Khoo Seok Wan – Poet, Scholar, Revolutionary, Romantic14
A few pieces of white rock accompany the green stone,
A little grave built but alas late one year
My dear I hope you can understand the reason,
I am late to build because of my poverty.
(Khoo Seok Wan (1874-1941) in memory of his wife, Lu Jie (陆结)
He was a Confucian scholar, a political activist in revolutionary China, a prominent community leader in Singapore and an early advocate for education for girls who helped set up the Singapore Chinese Girls School.
Born into a wealthy merchant family, Khoo’s fortunes waxed and waned because of his extravagant life style ( he was known to be a generous host) and the over extension of his funding activities to revolutionary causes. But embedded in his life is a love story which captured the heart of Bukit Brown resident tomb whisperer Raymond Goh; he was determined to find his grave.
When Khoo Seok Wan’s wife died in 1936 at the age of 44, his fortunes were on the wane and he was bankrupted. He could not afford a tombstone for his wife whom he buried in Bukit Brown. So he buried his own tooth with her and when he could afford it the next year also constructed his own tombstone in preparation to be reunited her one day. The poem was penned to mark the occasion.
Khoo was born in Fujian, China, and followed his mother to Macau before he joined his father in Singapore in 1881. His father, Khoo Cheng Tiong (邱正忠), was a successful rice merchant and prominent community leader in Singapore. Khoo was schooled in traditional Confucian education, and when he was 15 years old, he went back to his hometown to prepare for the Chinese imperial examinations. He passed the district and provincial examinations to attain the level of a juren (举人) that qualified him as a candidate for the central government imperial examinations in Beijing, but he failed in that attempt in 1895 and returned to Singapore.
Khoo suffered from leprosy and lived his last years on the generosity of his friends. He died in Singapore at the age of 68 on 1 December 1941.
He was buried in Bukit Brown cemetery beside his wife. Earlier this year, Raymond Goh finally tracked down the tombstone Khoo built for himself and his wife from records in the Burial Register lodged with the National Archives. Khoo Seok Wan’s tomb is in Blk 4 Section C, is in the path of new dual 4 lane road.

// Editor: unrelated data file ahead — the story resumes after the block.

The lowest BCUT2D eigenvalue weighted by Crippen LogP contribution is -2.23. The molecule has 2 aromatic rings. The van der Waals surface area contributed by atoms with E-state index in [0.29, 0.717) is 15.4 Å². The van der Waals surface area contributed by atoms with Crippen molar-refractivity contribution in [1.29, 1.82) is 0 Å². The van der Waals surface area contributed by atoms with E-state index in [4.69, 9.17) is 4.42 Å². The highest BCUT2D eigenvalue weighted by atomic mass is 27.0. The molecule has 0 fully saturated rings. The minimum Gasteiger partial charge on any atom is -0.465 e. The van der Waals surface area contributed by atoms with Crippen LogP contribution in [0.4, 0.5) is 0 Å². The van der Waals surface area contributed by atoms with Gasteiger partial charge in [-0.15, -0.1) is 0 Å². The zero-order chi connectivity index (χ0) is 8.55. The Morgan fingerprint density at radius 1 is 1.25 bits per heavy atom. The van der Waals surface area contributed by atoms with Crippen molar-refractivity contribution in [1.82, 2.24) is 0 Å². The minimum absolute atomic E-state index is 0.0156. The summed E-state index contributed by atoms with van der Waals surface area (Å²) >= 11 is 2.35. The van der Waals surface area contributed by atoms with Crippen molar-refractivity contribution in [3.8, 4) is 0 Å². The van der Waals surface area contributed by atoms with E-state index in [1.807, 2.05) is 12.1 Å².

… How can the buried bones leap across the sword lake
Even if you beckon 3 times, I could no longer arise
That lay in Singapore enduring long thirst
Flying flowers realized their butterfly past life
Caressing the epigraph, thoughts stop and future generations
If you don’t believe just look at the tomb grass
88 old man Seok Wan
I stand before him, silent, in respect and awe.
His genes embedded in every cell of mine
We are bonded though the course of time.
A white stake declares a foreboding future
His eyeless sockets shedding copious tears
That eight lane highway: unspoken fears
“Could you not ask them to let us rest in peace”
His silenced tongue in eloquence loudly says
His bony hands grasp me in one last fond embrace.
by Lim Su Min 林蘇民 in tribute.
The prolific Khoo is responsible for composing epithets for luminaries buried at Bukit Brown. Among them the father of Khoo Teck Puat, Khoo Yang Thin. His epithet is an exhortation to the descendents through a list of things to do to live a good, honest and honorable life.
Another example is the epithet for Wee Teck Seng’s tomb (just below Gan Eng Seng):
Khoo Seok Wan was also responsible for popularizing the term Sin Chew which is a sobriquet for “Singapore” (translated) Khoo writes: Singapore is an island surrounded by the sea, and with vessels and boats large and small anchored around it; the glitter of artificial lights at night are like a crown of illuminated stars (“星”) when viewed from afar. “洲” (zhou, island) and “舟” (zhou, boat) are homonyms: while the boat lights are like stars, those on the island are like the Big Dipper to accentuate the constellation. This is why the term “Sin Chew” is widely known by folks here and afar.
Editor’s note: In the first posting of this article, Lim Su Min our tea master, believed Khoo Seok Wan to be his great great grandfather based on initial evidence. Further investigation has shown this trail to be false. But in the spirit of paying tribute to Khoo Seok Wan the poet, we are leaving in this post the poem composed by Su Min.